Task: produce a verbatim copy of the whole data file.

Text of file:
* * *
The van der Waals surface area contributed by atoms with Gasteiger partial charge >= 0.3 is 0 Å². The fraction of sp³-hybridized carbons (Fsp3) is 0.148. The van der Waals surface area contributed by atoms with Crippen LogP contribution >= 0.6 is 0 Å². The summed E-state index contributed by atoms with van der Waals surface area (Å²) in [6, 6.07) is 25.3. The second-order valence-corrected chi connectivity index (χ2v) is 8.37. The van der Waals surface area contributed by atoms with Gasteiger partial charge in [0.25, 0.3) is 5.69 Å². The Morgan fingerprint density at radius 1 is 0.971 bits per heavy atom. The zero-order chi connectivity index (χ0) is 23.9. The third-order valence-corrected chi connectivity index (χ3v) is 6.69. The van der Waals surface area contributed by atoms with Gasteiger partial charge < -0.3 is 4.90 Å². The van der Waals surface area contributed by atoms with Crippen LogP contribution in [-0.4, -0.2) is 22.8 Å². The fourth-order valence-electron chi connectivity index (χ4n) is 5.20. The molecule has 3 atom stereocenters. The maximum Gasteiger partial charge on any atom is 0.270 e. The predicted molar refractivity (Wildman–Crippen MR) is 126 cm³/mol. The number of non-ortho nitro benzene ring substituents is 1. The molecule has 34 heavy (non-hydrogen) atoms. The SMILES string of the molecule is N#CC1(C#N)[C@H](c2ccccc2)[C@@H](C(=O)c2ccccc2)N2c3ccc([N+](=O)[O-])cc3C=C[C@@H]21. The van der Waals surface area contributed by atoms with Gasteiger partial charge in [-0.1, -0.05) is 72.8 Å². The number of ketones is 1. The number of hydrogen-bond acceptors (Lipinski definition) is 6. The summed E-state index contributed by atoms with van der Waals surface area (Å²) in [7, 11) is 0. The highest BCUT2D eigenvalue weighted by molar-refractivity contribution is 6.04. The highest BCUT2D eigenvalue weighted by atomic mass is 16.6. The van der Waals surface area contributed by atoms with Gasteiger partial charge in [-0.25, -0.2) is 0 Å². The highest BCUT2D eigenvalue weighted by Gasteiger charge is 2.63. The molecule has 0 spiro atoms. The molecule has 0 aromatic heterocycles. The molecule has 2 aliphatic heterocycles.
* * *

The van der Waals surface area contributed by atoms with Gasteiger partial charge >= 0.3 is 0 Å². The fraction of sp³-hybridized carbons (Fsp3) is 0.148. The van der Waals surface area contributed by atoms with Crippen LogP contribution >= 0.6 is 0 Å². The summed E-state index contributed by atoms with van der Waals surface area (Å²) in [6, 6.07) is 25.3. The second-order valence-corrected chi connectivity index (χ2v) is 8.37. The van der Waals surface area contributed by atoms with Gasteiger partial charge in [0.25, 0.3) is 5.69 Å². The Morgan fingerprint density at radius 1 is 0.971 bits per heavy atom. The zero-order chi connectivity index (χ0) is 23.9. The third-order valence-corrected chi connectivity index (χ3v) is 6.69. The van der Waals surface area contributed by atoms with Gasteiger partial charge < -0.3 is 4.90 Å². The van der Waals surface area contributed by atoms with Crippen LogP contribution in [-0.4, -0.2) is 22.8 Å². The fourth-order valence-electron chi connectivity index (χ4n) is 5.20. The molecule has 3 atom stereocenters. The maximum Gasteiger partial charge on any atom is 0.270 e. The predicted molar refractivity (Wildman–Crippen MR) is 126 cm³/mol. The number of non-ortho nitro benzene ring substituents is 1. The molecule has 34 heavy (non-hydrogen) atoms. The SMILES string of the molecule is N#CC1(C#N)[C@H](c2ccccc2)[C@@H](C(=O)c2ccccc2)N2c3ccc([N+](=O)[O-])cc3C=C[C@@H]21. The van der Waals surface area contributed by atoms with Gasteiger partial charge in [-0.1, -0.05) is 72.8 Å². The number of ketones is 1. The number of hydrogen-bond acceptors (Lipinski definition) is 6. The summed E-state index contributed by atoms with van der Waals surface area (Å²) in [7, 11) is 0. The highest BCUT2D eigenvalue weighted by molar-refractivity contribution is 6.04. The highest BCUT2D eigenvalue weighted by atomic mass is 16.6. The van der Waals surface area contributed by atoms with Gasteiger partial charge in [-0.25, -0.2) is 0 Å². The highest BCUT2D eigenvalue weighted by Gasteiger charge is 2.63. The molecule has 0 spiro atoms. The molecule has 0 aromatic heterocycles. The molecule has 2 aliphatic heterocycles.